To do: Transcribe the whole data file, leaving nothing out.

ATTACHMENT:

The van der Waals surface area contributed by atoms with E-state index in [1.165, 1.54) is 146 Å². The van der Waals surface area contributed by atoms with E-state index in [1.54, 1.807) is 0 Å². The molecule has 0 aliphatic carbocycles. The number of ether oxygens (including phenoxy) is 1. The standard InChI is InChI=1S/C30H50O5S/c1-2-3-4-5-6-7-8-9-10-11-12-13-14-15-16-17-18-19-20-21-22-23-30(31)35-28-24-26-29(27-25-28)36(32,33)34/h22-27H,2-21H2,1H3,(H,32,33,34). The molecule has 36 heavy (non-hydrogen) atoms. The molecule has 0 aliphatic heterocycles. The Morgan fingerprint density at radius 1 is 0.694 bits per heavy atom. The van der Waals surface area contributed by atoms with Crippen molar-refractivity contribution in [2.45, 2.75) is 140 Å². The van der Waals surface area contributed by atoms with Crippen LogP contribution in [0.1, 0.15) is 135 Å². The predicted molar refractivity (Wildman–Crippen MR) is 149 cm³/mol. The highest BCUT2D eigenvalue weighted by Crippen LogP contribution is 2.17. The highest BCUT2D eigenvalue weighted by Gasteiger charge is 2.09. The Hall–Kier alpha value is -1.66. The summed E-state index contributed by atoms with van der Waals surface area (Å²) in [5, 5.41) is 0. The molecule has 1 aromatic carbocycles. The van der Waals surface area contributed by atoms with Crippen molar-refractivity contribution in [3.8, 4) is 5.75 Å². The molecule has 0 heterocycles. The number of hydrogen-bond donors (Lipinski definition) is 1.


The van der Waals surface area contributed by atoms with E-state index in [1.165, 1.54) is 146 Å². The van der Waals surface area contributed by atoms with E-state index in [1.54, 1.807) is 0 Å². The molecule has 0 aliphatic carbocycles. The number of ether oxygens (including phenoxy) is 1. The standard InChI is InChI=1S/C30H50O5S/c1-2-3-4-5-6-7-8-9-10-11-12-13-14-15-16-17-18-19-20-21-22-23-30(31)35-28-24-26-29(27-25-28)36(32,33)34/h22-27H,2-21H2,1H3,(H,32,33,34). The molecule has 36 heavy (non-hydrogen) atoms. The molecule has 0 aliphatic heterocycles. The Morgan fingerprint density at radius 1 is 0.694 bits per heavy atom. The van der Waals surface area contributed by atoms with Crippen molar-refractivity contribution in [2.45, 2.75) is 140 Å². The van der Waals surface area contributed by atoms with Crippen LogP contribution in [0.1, 0.15) is 135 Å². The predicted molar refractivity (Wildman–Crippen MR) is 149 cm³/mol. The highest BCUT2D eigenvalue weighted by Crippen LogP contribution is 2.17. The highest BCUT2D eigenvalue weighted by Gasteiger charge is 2.09. The Hall–Kier alpha value is -1.66. The summed E-state index contributed by atoms with van der Waals surface area (Å²) in [5, 5.41) is 0. The molecule has 1 aromatic carbocycles. The van der Waals surface area contributed by atoms with Crippen molar-refractivity contribution in [3.8, 4) is 5.75 Å². The molecule has 0 heterocycles. The number of hydrogen-bond donors (Lipinski definition) is 1.